Originally I greeted the news of President Urgo’s selection as the college’s new President with a sense of cynicism; especially considering the fuss that surrounded nominee James Bacchus and the Board of Trustee’s choice to pick their next candidate in closed Executive session, I expected another presidency marked by inaccessibility. So when I learned President Urgo wanted to set up weekly meetings with me to talk about the Point News and the general goings-on around campus, I was intrigued about what I believed would be a rare and cherished privilege to actually get to know our new President.
I’m very happy to say that it has turned out to be a far less rarefied privilege than I would’ve ever thought; it seems that Urgo has defied my expectations, and has made every attempt to connect with the college. Even better, I don’t think it’s just some half-baked attempt at photo-ops or something purely symbolic; from creating the President’s Forum and open hours at the Grind to restructuring his administrative cabinet to allow a more direct “chain of command”, Urgo seems genuinely and heavily invested in the dealings of this college and its student body. I must say that it is a welcome and refreshing change to have a President that I actually can see driving around campus on his Vespa or walking down the path, and it’s so novel that I believe many of us Upperclassmen are still a little in shock at having a President so visible and so accessible.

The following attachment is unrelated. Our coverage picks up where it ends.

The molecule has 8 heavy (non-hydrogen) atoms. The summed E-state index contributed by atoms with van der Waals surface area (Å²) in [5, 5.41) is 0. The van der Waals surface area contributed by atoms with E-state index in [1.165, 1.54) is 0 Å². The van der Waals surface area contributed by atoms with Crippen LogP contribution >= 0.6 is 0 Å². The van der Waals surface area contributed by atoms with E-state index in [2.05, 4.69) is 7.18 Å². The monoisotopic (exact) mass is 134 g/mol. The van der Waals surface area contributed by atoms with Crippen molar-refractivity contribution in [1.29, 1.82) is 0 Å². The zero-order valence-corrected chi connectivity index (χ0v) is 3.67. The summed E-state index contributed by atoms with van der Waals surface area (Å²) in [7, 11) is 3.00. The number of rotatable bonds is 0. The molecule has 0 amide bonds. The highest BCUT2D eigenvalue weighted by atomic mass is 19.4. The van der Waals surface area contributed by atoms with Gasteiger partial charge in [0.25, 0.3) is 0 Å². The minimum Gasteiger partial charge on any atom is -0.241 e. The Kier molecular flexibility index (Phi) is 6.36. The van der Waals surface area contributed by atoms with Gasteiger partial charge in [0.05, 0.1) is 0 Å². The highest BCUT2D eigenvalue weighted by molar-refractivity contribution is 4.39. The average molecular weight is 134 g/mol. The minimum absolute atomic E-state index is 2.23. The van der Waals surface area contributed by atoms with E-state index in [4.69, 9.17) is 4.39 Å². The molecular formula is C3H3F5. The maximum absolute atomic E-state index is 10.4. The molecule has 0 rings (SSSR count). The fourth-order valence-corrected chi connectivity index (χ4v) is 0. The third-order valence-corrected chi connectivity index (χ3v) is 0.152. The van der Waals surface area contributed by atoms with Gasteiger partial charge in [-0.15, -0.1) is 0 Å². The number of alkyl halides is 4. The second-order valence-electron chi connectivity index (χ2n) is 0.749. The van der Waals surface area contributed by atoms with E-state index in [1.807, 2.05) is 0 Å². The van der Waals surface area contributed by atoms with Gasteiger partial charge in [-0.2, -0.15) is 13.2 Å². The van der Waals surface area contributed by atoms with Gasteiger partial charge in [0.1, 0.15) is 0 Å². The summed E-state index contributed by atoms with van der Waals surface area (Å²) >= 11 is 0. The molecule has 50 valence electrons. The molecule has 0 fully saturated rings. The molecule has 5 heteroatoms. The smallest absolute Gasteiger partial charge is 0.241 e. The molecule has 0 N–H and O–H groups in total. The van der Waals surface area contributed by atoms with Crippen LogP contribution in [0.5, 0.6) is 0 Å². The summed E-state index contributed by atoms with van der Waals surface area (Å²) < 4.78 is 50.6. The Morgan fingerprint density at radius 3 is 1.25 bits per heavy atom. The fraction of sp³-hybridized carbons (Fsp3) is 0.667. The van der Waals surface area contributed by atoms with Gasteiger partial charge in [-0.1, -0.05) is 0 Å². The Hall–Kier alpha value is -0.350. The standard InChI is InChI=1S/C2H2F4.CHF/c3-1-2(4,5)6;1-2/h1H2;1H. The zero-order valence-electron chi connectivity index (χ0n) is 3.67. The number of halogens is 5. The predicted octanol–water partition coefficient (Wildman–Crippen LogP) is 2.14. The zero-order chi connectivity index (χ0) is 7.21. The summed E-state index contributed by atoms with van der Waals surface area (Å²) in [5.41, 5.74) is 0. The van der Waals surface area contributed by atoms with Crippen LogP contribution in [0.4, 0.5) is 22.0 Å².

What’s perhaps even more exciting than all this, however, is that this ideology of accessibility and community has caught like wildfire across campus, as one can witness from initiatives like new Director of Public Safety Christopher Santiago’s own open hours and our new trustee spotlight (page 4). Never before have I seen so many sections of the administration interested in the Point News, which is obviously a huge boon for us, but I think is also indicative of this new mindset.
Granted, Urgo still stands as an untested President, and only time will show whether he can continue to be this open and this accessible in the face of the huge responsibilities that will begin to fall on him; I would hope that the job wouldn’t end up jading him like it might have with O’Brien. However, I believe what he has already done has given new life to this campus and this administration, and for that I am deeply grateful.
On Friday, March 5, The Point News was fortunate enough to be able to talk to the College’s next president, Joseph Urgo, currently vice president of academics and dean of faculty at Hamilton College. He talked about his impression of the College, his views on the College presidency, and more.
The Point News: How did the St. Mary’s presidential search first come to your attention?
Joseph Urgo: I got an inquiry from the search firm asking if I would be interested in learning more about St. Mary’s College.
TPN: When did you decide to put your name in for the search? Why?
JU: Sometime last year. What attracted me mostly is [St. Mary’s] distinctive model as a public liberal arts college. I’m fully committed to making the liberal arts accessible to all members of the population who wish to experience this level of academic challenge. I don’t think the liberal arts should be reserved for the privileged few, but rather an option available to all motivated students. The liberal arts are of great public value to the nation as a whole, and should attract the brightest intellects in the rising generation.
TPN: As you know, the presidential search process was closed to the students the second time around, which led to many of us wondering what went on behind closed doors. Could you describe the selection process a bit from your end?